Paul Tsongas, erstwhile Democratic candidate for president from Massachusetts, and Warren Rudman, soon-to-retired Republican senator from New Hampshire, say they may team up. That does not -- repeat not -- mean they are running as a new-fangled bipartisan national ticket for president and vice president. Too bad. If they shared the same platform, these two politicians would talk so much economic sense that voters would suffer from an overdose. After all, as Senator Rudman has observed, Americans are used to being lied to.
Political common wisdom confirms that an independent Tsongas-Rudman ticket is an impossibility. Even more than having a Texas billionaire reckon as how he might try to buy the presidency for a paltry $100 million. Ross Perot can afford it; Paul Tsongas and Warren Rudman cannot.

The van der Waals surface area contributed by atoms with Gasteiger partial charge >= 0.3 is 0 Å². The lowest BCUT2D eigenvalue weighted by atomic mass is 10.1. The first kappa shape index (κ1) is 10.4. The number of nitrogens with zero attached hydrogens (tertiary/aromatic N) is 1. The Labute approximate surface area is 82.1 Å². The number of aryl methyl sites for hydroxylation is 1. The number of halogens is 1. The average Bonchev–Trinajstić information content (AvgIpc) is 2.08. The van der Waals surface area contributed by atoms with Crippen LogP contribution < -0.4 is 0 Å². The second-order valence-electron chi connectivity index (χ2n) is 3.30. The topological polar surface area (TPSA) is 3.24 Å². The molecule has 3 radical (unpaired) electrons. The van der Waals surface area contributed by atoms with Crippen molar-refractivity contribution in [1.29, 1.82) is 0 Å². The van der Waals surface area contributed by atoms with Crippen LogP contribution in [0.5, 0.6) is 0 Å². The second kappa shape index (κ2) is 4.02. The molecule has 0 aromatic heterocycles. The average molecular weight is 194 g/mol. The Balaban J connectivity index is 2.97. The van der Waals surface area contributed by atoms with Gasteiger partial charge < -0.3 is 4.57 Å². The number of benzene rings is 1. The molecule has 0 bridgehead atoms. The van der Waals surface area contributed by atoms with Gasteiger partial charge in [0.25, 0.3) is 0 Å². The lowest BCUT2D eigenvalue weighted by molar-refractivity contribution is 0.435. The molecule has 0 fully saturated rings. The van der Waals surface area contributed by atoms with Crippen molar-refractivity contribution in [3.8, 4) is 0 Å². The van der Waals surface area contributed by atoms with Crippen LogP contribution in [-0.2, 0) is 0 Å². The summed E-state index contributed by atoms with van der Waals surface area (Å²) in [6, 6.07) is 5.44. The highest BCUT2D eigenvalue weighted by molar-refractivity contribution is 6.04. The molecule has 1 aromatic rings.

So what are these New England iconoclasts up to? So far all they profess is a common impulse for "doing something together" on behalf of responsible economic policies. Mr. Tsongas said he stands for "fiscal discipline" and Mr. Rudman said he stands for "fiscal integrity" when they co-starred on CBS's "Face the Nation" last Sunday. Coming from most politicians, such statements could be passed off as humdrum boilerplate. Coming from the Messrs. Tsongas and Rudman, they resonate with a sincerity that is downright unsettling